Your early views would be appreciated on the following draft telegram to Dominions Office.
BEGINS- Your telegram D.1463 of the 28th September.  Surrender instrument for Germany.
1. There appears now to be little chance that the United States and Soviet Governments will agree to any real participation by other governments in this very important matter. The situation is well illustrated in paragraph 3(iii) of your telegram in which the establishment of even an Advisory Council is described by the Soviet Representative as a 'trespass on the primary responsibility' of the three major governments 'for the work of control'.
2. Australian Government has noted your suggestion that provision might be made for the attachment of Liaison Missions to the Control Council. This arrangement might have some value for the European allies in particular matters touching their direct interests, but it would hardly meet the requirements of Australia and other Dominions, whose interest in the post-Armistice control of Germany is general and based on grounds of high policy. Our real case is that the spontaneous and substantial effort which we have made in the war against Germany surely carries with it a valid claim to some form of recognition in the disposition of Germany after defeat. Public opinion here would find it quite impossible to understand why such recognition should not be accorded.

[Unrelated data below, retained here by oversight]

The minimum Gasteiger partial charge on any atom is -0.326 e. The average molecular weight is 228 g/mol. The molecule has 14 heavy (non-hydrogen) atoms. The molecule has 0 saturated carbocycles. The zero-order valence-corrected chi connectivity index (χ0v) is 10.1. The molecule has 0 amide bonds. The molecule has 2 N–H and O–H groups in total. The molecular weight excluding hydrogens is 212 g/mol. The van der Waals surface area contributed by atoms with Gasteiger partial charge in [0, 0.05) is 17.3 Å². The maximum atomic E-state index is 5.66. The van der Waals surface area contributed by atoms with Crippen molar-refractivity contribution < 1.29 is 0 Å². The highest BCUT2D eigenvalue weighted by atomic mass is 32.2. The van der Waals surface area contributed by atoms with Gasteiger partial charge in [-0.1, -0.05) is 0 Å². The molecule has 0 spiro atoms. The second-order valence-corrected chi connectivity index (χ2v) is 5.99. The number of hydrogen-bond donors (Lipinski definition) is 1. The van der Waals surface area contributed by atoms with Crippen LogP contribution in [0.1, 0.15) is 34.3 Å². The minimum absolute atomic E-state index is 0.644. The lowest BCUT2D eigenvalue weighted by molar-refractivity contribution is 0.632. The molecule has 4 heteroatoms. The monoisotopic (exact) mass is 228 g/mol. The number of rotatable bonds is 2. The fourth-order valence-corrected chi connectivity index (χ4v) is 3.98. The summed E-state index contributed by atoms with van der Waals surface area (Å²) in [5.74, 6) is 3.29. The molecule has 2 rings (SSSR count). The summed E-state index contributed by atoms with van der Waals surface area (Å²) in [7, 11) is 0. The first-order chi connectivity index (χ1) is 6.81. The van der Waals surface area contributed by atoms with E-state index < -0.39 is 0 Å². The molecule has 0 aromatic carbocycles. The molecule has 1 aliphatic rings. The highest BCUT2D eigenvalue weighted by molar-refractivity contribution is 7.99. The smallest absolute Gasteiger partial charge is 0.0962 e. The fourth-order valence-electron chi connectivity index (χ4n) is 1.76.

3. Failing any prospect therefore of an Advisory Council or separate participation in the High Commission, we would urge that this is a case where exceptional circumstances of first rate importance would at least justify resort to the concept of the British Commonwealth of Nations as an international entity. You will recollect that a proposal in this sense was put forward by the Australian Government in connexion with the framing of the Moscow Declaration of October 1943.  A variation of this proposal is contained in paragraph 4 of Dominions Office memorandum of May 1944 , on 'Association of the United Nations other than the Three Powers with the High Commission for Germany' and other variations are also possible.
4. What is essential, however, is full recognition of Dominions interest in this matter either by one method or another.